The notion of The Pie has been very helpful to me on various occasions. I have encountered it in the theory of negotiations as well as in a broader economic context. I believe that the notion of The Pie is the single most important concept to understand when capitalism works and when it doesn't.
Zero-sum and negative-sum games
The Pie is defined by the overall value present within the context of a game — the game being a market, a competitive situation, or even a negotiating table. Should this collective value remain more or less the same during the course of the game, the pie is fixed. Should the overall value decline during the course of the game, the pie is shrinking.
A fixed pie corresponds to a zero-sum game and a shrinking pie to a negative-sum game. These games are dangerous ones to be in. Think of a poker table where chips get taken out of the game on a continuous basis — you would have to win rather quickly just to get your own stake back.
I believe that zero-sum and negative-sum games are precisely the economic situations where capitalism fails to deliver on its promise, where it fails to do its magic. Negative-sum games and creative destruction don't go well together — because there is little creation and lots of destruction.
In a negative-sum game, players tend to focus on capturing value — the value that is left — instead of innovating and creating new value. Because the rich get richer, such games result in massive inequalities and often stagnant and strongly monopolized markets.
Positive-sum games correspond to an expanding pie. An expanding pie corresponds to markets — and, in more general terms, economic situations — where value is being created constantly along the way. Positive-sum games are good games to be in and capitalism works best with them.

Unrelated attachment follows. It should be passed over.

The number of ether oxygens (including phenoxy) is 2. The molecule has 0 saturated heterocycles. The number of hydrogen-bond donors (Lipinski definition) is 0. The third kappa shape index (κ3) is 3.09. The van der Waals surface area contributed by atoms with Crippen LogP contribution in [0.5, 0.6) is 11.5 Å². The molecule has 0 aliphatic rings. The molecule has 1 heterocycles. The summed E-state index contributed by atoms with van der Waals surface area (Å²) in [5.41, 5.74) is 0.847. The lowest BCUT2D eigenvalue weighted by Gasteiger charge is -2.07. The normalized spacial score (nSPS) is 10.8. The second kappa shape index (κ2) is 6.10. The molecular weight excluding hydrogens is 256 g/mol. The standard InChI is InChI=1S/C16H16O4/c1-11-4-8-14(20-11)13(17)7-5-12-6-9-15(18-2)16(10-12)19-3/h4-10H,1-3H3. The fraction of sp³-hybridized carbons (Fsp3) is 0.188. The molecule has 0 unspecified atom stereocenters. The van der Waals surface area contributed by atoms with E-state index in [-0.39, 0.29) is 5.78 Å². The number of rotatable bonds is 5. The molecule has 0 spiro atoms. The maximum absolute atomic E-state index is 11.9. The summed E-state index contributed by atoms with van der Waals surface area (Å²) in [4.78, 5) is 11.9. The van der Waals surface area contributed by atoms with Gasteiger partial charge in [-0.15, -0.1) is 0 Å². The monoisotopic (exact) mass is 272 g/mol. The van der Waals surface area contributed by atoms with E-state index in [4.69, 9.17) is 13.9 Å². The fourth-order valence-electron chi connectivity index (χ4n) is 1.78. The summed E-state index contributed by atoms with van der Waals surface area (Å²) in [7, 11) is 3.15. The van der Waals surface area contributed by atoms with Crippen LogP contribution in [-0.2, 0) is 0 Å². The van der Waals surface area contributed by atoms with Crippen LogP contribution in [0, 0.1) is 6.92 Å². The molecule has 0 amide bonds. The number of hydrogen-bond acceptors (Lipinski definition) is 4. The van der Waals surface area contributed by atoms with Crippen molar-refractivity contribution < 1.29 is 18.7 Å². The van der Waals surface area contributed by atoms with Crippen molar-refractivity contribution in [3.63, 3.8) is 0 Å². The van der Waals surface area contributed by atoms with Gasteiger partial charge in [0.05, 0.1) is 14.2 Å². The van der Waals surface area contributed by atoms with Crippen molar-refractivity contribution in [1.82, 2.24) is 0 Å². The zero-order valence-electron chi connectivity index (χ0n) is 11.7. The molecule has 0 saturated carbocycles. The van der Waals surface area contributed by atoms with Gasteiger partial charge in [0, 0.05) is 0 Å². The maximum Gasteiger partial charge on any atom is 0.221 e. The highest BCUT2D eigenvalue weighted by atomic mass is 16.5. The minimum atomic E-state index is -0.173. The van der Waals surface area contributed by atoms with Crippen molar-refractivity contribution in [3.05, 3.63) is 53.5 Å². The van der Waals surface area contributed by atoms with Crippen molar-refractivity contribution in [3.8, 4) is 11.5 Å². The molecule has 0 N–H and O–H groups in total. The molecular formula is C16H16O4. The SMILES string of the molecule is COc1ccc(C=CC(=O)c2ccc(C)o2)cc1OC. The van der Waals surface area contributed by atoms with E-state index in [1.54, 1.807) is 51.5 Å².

Think of capitalism as a catalyst for these kinds of games. It generates strong incentives for a diverse range of players to innovate and create value, and thus accelerates the overall process of expanding The Pie. In positive-sum games, every participant can be a winner — a fact that is incredibly important to understand.
I believe that positive-sum games are the ones where technology generates the most leverage. Because technology allows more value to be created with less resources, inventors of technology — if we neglect intellectual property for a moment — magically expand the pie.
The Pie and entrepreneurship
Good entrepreneurs don't play negative-sum games. They try to expand The Pie. They constantly innovate and develop new technology to increase the amount of value available to all. When markets turn negative-sum, they leave and look for the next opportunity to create — instead of capture — value.
Negative-sum games typically yield lose-lose situations — no matter what happens, it's bad for everybody. Zero-sum games generate win-lose situations — not much better. Only positive-sum games allow for win-win situations, the kinds of situations a smart entrepreneur is after.
I know that the concept of The Pie is simple — almost too simple to take it seriously. Nevertheless, it has been an invaluable guide to help me decide which ventures to embark upon rather light-heartedly and which ones to approach with caution.
On a side note: The naive or unprepared mind rarely thinks about The Pie when judging the outcome of a game. The movie "The Social Network", for instance, portrays the founding days of Facebook as a zero-sum game, with an evil winner (Zuckerberg) and a poor loser (Eduardo Saverin). In reality, everybody involved with that company has benefited tremendously. Eduardo Saverin today has an approximate net worth of US$ 2.75 billion — not exactly the definition of a loser last time I checked.
If you liked this post or if it gave you new food for thought, then please be so kind to leave a comment below (no registration required) or share it with your network. Your feedback is what keeps me going. Thanks!Thursday, November 10, 2011 at 06:00AM | David Link